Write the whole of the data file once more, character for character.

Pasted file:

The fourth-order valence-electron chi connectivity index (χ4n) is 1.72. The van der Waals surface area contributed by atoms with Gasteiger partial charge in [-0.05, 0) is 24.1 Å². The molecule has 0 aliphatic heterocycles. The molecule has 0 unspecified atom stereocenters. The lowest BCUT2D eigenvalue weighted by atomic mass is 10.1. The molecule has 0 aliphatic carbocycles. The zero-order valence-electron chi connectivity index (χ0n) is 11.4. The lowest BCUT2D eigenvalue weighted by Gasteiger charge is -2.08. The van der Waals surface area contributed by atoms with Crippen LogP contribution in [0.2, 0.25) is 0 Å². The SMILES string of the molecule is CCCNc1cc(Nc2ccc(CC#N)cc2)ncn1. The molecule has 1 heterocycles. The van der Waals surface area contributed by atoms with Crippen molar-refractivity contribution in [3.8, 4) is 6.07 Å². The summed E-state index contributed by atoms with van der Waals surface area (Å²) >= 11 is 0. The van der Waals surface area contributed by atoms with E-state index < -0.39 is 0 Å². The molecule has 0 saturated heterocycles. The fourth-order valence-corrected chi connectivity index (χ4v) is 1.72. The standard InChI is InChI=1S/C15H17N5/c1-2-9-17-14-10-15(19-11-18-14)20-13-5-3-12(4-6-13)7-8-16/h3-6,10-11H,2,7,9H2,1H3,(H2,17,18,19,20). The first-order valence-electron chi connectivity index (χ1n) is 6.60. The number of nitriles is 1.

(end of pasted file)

The fourth-order valence-electron chi connectivity index (χ4n) is 1.72. The van der Waals surface area contributed by atoms with Gasteiger partial charge in [-0.05, 0) is 24.1 Å². The molecule has 0 aliphatic heterocycles. The molecule has 0 unspecified atom stereocenters. The lowest BCUT2D eigenvalue weighted by atomic mass is 10.1. The molecule has 0 aliphatic carbocycles. The zero-order valence-electron chi connectivity index (χ0n) is 11.4. The lowest BCUT2D eigenvalue weighted by Gasteiger charge is -2.08. The van der Waals surface area contributed by atoms with Crippen LogP contribution in [0.2, 0.25) is 0 Å². The SMILES string of the molecule is CCCNc1cc(Nc2ccc(CC#N)cc2)ncn1. The molecule has 1 heterocycles. The van der Waals surface area contributed by atoms with Crippen molar-refractivity contribution in [3.8, 4) is 6.07 Å². The summed E-state index contributed by atoms with van der Waals surface area (Å²) >= 11 is 0. The van der Waals surface area contributed by atoms with E-state index < -0.39 is 0 Å². The molecule has 0 saturated heterocycles. The fourth-order valence-corrected chi connectivity index (χ4v) is 1.72. The standard InChI is InChI=1S/C15H17N5/c1-2-9-17-14-10-15(19-11-18-14)20-13-5-3-12(4-6-13)7-8-16/h3-6,10-11H,2,7,9H2,1H3,(H2,17,18,19,20). The first-order valence-electron chi connectivity index (χ1n) is 6.60. The number of nitriles is 1.